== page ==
Germany’s Boehringer Ingelheim said on Thursday (Aug 17) it would conduct three late-stage studies for its obesity drug candidate after it showed up to 19 per cent weight loss after 46 weeks in a mid-stage trial.
The private company plans to start enrollments for the trial of the drug, survodutide, which it co-invented with Danish biotech company Zealand Pharma, before the end of the year.
The trials will evaluate the drug’s safety and efficacy, Boehringer said, and added that it would provide further details on the studies before initiation.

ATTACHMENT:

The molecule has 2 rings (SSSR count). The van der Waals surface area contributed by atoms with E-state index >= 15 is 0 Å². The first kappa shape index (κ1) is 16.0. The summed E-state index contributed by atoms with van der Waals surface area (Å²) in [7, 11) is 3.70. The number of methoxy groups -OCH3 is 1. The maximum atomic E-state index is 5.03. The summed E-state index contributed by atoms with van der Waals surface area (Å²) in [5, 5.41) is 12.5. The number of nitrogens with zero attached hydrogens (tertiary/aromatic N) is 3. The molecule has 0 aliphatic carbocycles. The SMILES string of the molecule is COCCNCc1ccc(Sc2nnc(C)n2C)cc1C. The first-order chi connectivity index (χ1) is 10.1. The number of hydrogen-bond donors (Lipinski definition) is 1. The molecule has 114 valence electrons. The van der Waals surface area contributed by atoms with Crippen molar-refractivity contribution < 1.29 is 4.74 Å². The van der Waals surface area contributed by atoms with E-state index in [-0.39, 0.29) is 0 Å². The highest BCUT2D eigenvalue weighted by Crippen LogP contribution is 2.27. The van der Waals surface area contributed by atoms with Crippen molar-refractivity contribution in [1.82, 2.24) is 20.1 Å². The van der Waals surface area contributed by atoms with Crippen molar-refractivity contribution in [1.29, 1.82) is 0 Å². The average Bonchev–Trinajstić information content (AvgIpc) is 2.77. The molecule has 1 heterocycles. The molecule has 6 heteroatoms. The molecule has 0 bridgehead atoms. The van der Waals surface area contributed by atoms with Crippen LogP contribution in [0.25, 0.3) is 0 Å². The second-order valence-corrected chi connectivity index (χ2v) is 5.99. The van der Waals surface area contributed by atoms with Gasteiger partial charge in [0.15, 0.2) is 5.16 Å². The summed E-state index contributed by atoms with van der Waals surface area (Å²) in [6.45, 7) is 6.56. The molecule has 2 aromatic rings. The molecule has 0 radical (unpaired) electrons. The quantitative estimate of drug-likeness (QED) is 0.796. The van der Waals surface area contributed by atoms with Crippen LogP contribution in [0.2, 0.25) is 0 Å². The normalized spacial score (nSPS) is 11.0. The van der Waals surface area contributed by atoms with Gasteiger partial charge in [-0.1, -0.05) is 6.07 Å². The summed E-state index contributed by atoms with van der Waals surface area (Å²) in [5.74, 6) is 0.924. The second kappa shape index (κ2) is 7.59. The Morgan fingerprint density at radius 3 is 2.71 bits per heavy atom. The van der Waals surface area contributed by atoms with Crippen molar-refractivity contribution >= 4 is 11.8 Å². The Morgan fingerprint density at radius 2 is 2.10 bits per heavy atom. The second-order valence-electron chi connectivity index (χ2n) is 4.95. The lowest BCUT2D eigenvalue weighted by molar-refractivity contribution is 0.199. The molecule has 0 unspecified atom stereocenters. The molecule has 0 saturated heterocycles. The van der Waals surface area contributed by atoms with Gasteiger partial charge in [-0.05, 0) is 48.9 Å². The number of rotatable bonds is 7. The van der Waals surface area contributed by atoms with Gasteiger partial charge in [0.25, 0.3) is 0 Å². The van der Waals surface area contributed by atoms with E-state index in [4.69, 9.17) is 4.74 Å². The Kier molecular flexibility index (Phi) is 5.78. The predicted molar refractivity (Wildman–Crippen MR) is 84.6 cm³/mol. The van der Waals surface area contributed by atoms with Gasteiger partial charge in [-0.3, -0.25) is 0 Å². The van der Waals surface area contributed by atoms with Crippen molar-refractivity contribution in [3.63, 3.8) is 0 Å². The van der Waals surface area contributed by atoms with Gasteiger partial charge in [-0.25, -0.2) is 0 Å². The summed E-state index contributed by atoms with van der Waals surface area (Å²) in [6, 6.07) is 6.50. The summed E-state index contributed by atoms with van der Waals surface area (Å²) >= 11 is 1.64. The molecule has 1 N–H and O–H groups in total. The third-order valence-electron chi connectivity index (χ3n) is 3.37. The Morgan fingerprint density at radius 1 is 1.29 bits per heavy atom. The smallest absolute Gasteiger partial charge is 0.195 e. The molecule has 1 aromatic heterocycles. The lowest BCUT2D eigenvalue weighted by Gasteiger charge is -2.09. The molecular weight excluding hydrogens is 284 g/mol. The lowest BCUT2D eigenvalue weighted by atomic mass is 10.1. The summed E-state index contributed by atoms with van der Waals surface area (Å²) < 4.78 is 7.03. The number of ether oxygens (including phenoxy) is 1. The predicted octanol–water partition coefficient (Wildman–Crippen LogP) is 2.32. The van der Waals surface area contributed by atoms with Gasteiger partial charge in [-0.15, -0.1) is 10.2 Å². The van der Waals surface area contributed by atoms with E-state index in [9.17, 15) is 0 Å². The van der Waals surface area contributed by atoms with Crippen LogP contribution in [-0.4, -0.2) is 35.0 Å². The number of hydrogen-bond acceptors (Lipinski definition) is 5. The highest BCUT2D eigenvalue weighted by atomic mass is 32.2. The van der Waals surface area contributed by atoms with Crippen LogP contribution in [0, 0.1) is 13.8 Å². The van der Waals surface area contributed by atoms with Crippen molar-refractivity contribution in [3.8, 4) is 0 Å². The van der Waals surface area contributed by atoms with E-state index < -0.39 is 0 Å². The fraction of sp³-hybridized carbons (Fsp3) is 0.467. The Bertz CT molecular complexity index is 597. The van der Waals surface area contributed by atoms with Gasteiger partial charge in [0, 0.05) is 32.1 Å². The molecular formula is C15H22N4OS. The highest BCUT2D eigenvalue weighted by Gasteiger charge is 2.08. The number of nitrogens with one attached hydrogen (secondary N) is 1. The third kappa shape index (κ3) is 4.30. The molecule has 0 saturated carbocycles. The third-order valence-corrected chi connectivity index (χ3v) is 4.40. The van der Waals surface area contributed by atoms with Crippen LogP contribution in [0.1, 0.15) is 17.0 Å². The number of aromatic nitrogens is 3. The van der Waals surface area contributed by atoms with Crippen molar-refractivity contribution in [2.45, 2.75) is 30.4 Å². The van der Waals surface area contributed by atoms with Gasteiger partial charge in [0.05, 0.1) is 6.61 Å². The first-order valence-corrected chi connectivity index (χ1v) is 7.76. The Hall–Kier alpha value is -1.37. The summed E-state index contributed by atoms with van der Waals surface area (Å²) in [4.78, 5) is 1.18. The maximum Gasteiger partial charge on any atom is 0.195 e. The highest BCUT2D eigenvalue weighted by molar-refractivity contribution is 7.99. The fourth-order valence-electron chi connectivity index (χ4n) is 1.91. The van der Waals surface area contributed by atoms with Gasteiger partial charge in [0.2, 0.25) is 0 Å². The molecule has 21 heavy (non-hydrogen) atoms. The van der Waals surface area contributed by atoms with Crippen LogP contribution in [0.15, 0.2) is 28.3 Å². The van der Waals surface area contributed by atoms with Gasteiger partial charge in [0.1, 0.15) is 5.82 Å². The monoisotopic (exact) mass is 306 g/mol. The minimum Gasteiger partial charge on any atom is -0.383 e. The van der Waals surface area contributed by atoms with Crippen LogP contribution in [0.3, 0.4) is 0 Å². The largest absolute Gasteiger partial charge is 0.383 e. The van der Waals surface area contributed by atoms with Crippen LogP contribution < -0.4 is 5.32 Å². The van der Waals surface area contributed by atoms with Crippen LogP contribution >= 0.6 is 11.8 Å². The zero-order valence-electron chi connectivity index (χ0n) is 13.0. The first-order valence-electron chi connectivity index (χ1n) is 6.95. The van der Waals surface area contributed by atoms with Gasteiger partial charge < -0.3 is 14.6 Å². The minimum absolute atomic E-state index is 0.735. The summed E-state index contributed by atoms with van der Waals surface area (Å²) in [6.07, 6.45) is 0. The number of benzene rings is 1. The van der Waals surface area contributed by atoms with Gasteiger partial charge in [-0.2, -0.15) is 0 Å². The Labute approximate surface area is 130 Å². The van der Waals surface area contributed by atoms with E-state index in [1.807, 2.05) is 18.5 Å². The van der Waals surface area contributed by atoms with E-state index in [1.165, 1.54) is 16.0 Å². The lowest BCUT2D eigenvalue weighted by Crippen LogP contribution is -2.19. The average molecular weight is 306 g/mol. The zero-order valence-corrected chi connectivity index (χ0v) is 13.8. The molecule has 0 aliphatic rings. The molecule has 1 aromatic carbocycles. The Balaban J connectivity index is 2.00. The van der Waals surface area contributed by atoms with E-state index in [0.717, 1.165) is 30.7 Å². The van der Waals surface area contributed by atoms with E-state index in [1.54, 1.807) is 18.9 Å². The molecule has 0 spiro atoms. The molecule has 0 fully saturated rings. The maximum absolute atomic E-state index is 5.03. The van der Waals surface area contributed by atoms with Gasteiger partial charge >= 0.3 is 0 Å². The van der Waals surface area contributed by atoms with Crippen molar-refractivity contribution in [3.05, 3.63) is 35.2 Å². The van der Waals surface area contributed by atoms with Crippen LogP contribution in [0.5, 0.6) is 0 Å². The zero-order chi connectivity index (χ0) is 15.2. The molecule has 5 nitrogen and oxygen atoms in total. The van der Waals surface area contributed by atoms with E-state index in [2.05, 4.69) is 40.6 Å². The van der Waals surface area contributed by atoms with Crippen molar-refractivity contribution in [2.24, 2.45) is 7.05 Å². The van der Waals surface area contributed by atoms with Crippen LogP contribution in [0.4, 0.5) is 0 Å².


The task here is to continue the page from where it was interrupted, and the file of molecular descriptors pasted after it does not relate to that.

Boehringer and Zealand are among global drugmakers racing to grab a share of the potential $100 billion market for obesity treatments within a decade.
Survodutide works by mimicking a gut hormone called glucagon-like peptide-1 (GLP-1), which suppresses appetite, as well as imitating another gut hormone called glucagon that helps break down fat.
The companies are also testing survodutide in patients with a type of fatty liver disease called nonalcoholic steatohepatitis (NASH).